David C Cook COVID-19 Response

High School

Predicted Glory

Lesson Easter Sunday 


Spring 2021


By: RLD Editorial Team 


April 04, 2021

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Lesson Focus:

The suffering Jesus is the predicted King. Echoes Focus: That your students receive Christ as the Suffering Servant and Messiah who paid for their sins.

Bible Basis:

Isaiah 53

Materials Needed:

Step 1:

  • Internet access

Summary & Links:

Students will compare predictions about their own lives to the predictions about the humble King of glory.

Memory Verse:

He was pierced for our transgressions, he was crushed for our iniquities; the punishment that brought us peace was upon him, and by his wounds we are healed.
—Isaiah 53:5

Echoes Verse:
We all, like sheep, have gone astray, each of us has turned to our own way; and the Lord has laid on him the iniquity of us all.
—Isaiah 53:6

Step 1:

Students will compare predictions about their own lives to the predictions about the humble King of glory.

Materials Needed:

  • Internet access

A lot of people talk a big game, making bold predictions about their future without really knowing what the outcome will be. Maybe it’s the athlete who claims they’ll win the game. Perhaps it’s the student who claims they’ll get a perfect score on the next test. Some people even make bold predictions about their failure, saying they’ll lose the game or do poorly on a test.

  • Have you ever heard of the term “self-fulfilling prophecy”? What does this mean? (A self-fulfilling prophecy occurs when our expectations of how something should turn out actually changes our behavior to influence that outcome.) 
  • Do you think these sorts of claims are common? (Accept all reasonable answers. Share that our egos may drive us to proclaim future victory, and our insecurities may drive us to predict failure.)
  • Have you ever made a bold prediction like this? If so, what was it? (Accept all reasonable answers.) 
  • The Bible contains many prophecies that speak of Jesus—the promised Messiah. How are the Bible’s promises different from fortune-telling or a “crystal ball”? (Divination or fortune-telling are not of God. The Old Testament made many references to Jesus’ death and resurrection and all of them came true, exactly as God had planned. The outcome was not manipulated by humans but by the trustworthy sovereignty of God.)

God knew from the beginning what Easter’s outcome would be—and it’s exciting to discover not only the miracle of a fulfilled promise, but also the implications for me and you. Jesus didn’t come on the scene with money, flashy clothes, or arrogant predictions, but His stunning arrival changed everything.

Looking for Steps 2, 3 & 4?

You can find Steps 2 and 3 in your teacher’s guide. To purchase a teacher’s guide, please visit: Bible-in-Life or Echoes.

Step 4:

Materials Needed:

  • Sheets of paper (1 per student)
  • Pens/pencils (1 per student)

In this step, you’ll be challenging your students to recognize God’s faithfulness to fulfill His promises in their own lives. If your class is meeting online, invite your students to bring a pen/pencil and paper with them to class.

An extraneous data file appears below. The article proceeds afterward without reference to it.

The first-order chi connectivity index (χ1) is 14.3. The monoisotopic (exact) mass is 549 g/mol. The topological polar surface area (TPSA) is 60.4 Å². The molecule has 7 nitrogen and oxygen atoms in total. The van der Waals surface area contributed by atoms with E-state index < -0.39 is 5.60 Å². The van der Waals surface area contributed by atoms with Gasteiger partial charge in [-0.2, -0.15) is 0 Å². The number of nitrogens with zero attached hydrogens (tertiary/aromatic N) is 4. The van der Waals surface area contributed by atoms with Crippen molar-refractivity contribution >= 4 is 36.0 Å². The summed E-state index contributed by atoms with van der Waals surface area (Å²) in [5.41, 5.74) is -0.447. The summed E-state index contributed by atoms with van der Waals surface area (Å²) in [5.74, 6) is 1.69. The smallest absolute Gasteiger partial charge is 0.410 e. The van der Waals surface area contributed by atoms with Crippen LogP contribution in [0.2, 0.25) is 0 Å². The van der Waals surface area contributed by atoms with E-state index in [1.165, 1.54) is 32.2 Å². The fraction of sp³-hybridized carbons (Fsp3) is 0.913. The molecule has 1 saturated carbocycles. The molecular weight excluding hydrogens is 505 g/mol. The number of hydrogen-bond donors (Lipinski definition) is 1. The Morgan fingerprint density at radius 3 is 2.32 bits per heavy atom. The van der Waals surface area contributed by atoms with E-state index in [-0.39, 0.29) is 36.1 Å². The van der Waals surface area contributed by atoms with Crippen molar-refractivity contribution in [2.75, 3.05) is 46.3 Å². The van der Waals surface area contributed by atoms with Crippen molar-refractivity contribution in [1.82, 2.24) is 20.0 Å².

Studying the prophetic history behind the resurrection of Jesus Christ definitely builds our faith. But Jesus didn’t die on the cross just to make the Old Testament look legitimate. He did it for you! Our sin separated us from God, and Jesus’ sacrifice brought us back to Him. So how can we understand Easter as so much more than a spring holiday? Let’s reflect on what He’s done for us. 

Allow your students to work in groups of two or three. Hand out papers and pens/pencils to your students. If your class is meeting online, invite them to have those items ready. Although your students are working interactively in this exercise, they should each complete a personal activity sheet to take home. Instruct them to make two columns labeled PROMISES and OUTCOMES on their papers.

First, let’s start with some obvious promises that God has made for us in the Bible. To get you started, on the PROMISES side, let’s all write “A Messiah or Savior” and on the OUTCOME side, let’s write “Jesus’ arrival in Bethlehem.” Can we think of a few more that the Old Testament predicted?

Your group can reference things from today’s lesson like His crucifixion and suffering, His lack of earthly power, or the details of His birth. After you finish, lead them to a more personal application.

Now that we’ve identified some of the Bible’s promises, we can also pinpoint the ways that God’s promises have been fulfilled in our own lives today.

Instruct students to write down specific times in their lives where God has been faithful. These can be times of comfort, specific healing, lessons learned, sins forgiven, His character revealed, or personal salvation. When students have written things down, discuss these questions together.

  • It’s easy to see how God’s promises were fulfilled explicitly in the Bible, but not so easy to recognize how He’s working right now! Would anyone like to share one promise you’ve seen answered in your own life? (Listen to students share examples; be prepared to share your own experience.)
  • Why is it important to tell others about what He’s done? (We want to bring attention to HIS goodness and not our own actions. It is encouraging to hear about Jesus’ faithfulness during our valleys; it gives us hope and keeps us going.)
  • Who can you tell this week about God’s promises? Write one name on your paper.

We never want to hold onto our sins, but we also want to acknowledge how Jesus destroyed them on the cross. Take your papers home, put them in a visible place, and make sure you share with at least one person how God has been faithful to keep His promises to you.

Close in prayer.

Spread the word

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